China Eastern Airlines has returned a small number of Boeing 737-800s to service, flight recording data suggests, nearly a month after the type was involved in a fatal crash in southern China.
The airline resumed flying the 737-800 on 17 April, with one example (B-207L) operating flight MU5843 between Kunming and Chengdu. Since then, there have only been a handful of other aircraft that have returned to operations, while the majority of the fleet remains grounded, according to tracking site FlightRadar24.
The SkyTeam carrier and its subsidiaries have a fleet of more than 200 -800s. The group swiftly halted the type’s operations hours after one example crashed in central China.
On 21 March, a China Eastern 737-800 (B-1791/MSN41474) crashed near Wuzhou in Guangxi province in central China, killing all 123 passengers and nine crew on board.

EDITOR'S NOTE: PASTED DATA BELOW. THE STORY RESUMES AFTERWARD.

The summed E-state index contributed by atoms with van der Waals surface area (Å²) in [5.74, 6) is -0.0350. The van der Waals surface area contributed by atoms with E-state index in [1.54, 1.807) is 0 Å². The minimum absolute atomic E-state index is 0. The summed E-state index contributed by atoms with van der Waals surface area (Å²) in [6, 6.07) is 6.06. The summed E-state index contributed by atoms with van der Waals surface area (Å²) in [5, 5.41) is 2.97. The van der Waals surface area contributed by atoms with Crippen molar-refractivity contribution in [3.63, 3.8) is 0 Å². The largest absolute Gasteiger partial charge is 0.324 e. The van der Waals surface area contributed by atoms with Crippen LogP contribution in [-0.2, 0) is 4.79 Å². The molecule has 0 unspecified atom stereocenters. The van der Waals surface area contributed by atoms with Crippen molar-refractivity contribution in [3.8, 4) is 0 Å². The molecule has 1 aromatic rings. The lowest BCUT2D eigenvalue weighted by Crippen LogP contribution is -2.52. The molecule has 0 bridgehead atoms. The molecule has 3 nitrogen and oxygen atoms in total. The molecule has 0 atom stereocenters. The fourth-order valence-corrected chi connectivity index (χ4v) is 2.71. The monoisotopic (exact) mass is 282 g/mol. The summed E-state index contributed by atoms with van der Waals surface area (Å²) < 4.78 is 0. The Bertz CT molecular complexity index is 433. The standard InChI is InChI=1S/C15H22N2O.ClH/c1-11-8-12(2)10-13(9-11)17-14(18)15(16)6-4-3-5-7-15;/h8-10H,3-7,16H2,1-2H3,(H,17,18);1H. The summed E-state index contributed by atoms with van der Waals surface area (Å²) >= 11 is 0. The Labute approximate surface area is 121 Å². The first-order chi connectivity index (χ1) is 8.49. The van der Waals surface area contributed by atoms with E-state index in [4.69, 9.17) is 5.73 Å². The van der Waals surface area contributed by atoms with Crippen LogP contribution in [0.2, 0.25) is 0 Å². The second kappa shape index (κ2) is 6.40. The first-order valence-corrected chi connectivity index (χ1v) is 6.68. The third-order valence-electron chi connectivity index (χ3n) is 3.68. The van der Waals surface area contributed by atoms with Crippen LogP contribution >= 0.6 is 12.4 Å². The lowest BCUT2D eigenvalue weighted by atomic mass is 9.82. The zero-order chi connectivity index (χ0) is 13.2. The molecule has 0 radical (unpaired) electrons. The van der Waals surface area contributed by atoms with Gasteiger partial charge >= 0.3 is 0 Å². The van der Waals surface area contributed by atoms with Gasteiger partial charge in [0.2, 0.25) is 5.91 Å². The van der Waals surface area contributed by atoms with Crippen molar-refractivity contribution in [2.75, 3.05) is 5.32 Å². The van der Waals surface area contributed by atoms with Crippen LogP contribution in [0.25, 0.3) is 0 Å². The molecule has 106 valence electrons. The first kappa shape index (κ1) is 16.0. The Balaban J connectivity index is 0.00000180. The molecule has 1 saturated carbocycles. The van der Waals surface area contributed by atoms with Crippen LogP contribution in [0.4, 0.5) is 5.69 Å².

The jet was operating service MU5735 from Kunming to Guangzhou, and had completed about three quarters of its flight when it plunged abruptly from 30,000ft to ground level.
The return-to-service comes amid the imminent release of a preliminary investigation report into China’s worst aviation disaster in more than a decade.
Chinese civil aviation regulators have said they expect the report to be released by 20 April, and have promised a fair and transparent investigation process.